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Why your school tax bill isn’t what you thought

By Dan Hust
SULLIVAN COUNTY — September 14, 2010 — Ever wonder why your September school tax bill goes up or down farther than the percentage the district estimated at the budget vote in May?
And did you know that the increase or decrease may be quite different from the increase/decrease others in your school district pay – even those with similar homes and properties?
For example, Town of Bethel property owners in the Sullivan West school district are seeing a 6.53 percent decrease in this year’s tax bill compared to 2009’s.
Yet Town of Fremont property owners in SW are seeing a 7.28 percent increase – even though SW officials estimated a 2.7 percent increase in May.
According to SW’s semi-retired business administrator, Larry Lawrence, that’s partly due to around $400,000 in additional state aid that was not anticipated in May, lowering the average tax levy increase. (Similar state aid payments have had the same effect in other districts this year.)
Still, while that average tax levy hike now stands at 1.32 percent, nary a SW taxpayer will actually pay that exact increase – it will be either more or less, depending upon the township in which they live.
For one, STAR exemptions – and their respective increases/
decreases – play a role.
But there’s something called the equalization rate, which, as Bethel Assessor Marge Brown will tell you, is tough to understand.
“Even the assessors have difficulty,” she acknowledged.
According to both Lawrence and Brown, the simplest way to explain the equalization rate is to understand its relationship to the tax rate.
Plainly put, when one goes down, the other goes up.
The equalization rate, as detailed by the New York State Office of Real Property Tax Services, “seeks to measure the relationship of locally assessed values to an ever-changing real estate market.”
It’s arrived at by dividing the township’s total assessed value by what the state estimates is the township’s total market value.
So if the equalization rate stands at 100 within a given township, every property is assessed at 100 percent of its full market value (what you could theoretically get for the property if you sold it).
Only the Town of Lumberland is at that level in Sullivan County, however, as it’s expensive and time-consuming to do the frequent townwide re-assessments to keep it at that level – and it’s not state-mandated, added Brown.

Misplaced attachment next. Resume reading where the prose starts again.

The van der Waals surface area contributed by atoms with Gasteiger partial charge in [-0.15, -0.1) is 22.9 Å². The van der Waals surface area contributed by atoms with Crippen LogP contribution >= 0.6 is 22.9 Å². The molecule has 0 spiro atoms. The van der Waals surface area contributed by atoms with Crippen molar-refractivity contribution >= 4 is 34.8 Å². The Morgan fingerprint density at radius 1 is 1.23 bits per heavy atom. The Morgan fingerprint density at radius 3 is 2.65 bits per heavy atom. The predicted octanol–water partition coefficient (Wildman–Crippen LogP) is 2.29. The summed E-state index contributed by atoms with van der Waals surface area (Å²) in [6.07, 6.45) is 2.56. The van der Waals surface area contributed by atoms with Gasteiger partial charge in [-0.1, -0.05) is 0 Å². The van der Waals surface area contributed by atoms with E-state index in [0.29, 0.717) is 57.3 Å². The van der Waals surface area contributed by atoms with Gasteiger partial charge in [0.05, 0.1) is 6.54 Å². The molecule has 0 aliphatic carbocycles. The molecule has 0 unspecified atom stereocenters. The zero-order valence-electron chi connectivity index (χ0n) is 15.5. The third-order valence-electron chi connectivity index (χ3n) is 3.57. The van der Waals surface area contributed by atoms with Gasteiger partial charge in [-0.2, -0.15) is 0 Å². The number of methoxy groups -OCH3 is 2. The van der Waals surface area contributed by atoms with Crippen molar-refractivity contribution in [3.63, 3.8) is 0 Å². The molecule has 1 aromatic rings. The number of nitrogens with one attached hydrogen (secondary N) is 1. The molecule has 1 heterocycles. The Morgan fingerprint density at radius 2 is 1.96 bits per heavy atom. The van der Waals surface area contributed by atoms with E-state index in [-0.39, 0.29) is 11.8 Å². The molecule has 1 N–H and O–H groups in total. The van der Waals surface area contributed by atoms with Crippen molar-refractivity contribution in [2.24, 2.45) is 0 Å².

“It’s a very political issue,” she noted.
So with varying equalization rates amongst townships, it’s no surprise that what one property owner pays is not necessarily what a similar property owner in a different town will pay within the same school district.
Why do the equalization rates vary?
Because the real estate market is constantly in flux, and the state adjusts the local rate to theoretically compensate for that. If full market values throughout the township drop, for example, the state readjusts the equalization rate upwards.
Figured into that equation too is how much of a particular township is located within a particular school district – i.e., a much smaller pool of taxpayers in the Town of Liberty fund Sullivan West than in the Town of Delaware, which wholly lies within SW’s territory.
These calculations – which do not involve local assessors or district officials – happen on an annual basis, said Lawrence, with rates finalized by August, just in time for schools to prepare their tax bills.
The goal is to ensure the equitable spread of property taxes throughout taxing jurisdictions that jump other taxing jurisdictions’ boundaries – aka school districts, which overlap multiple townships.
Is that goal always achieved? Brown’s not so sure.
“The state needs to mandate mandatory reassessments, say every three years, that removes the politics,” she remarked.
Interested in knowing more? The state offers detailed info and examples at

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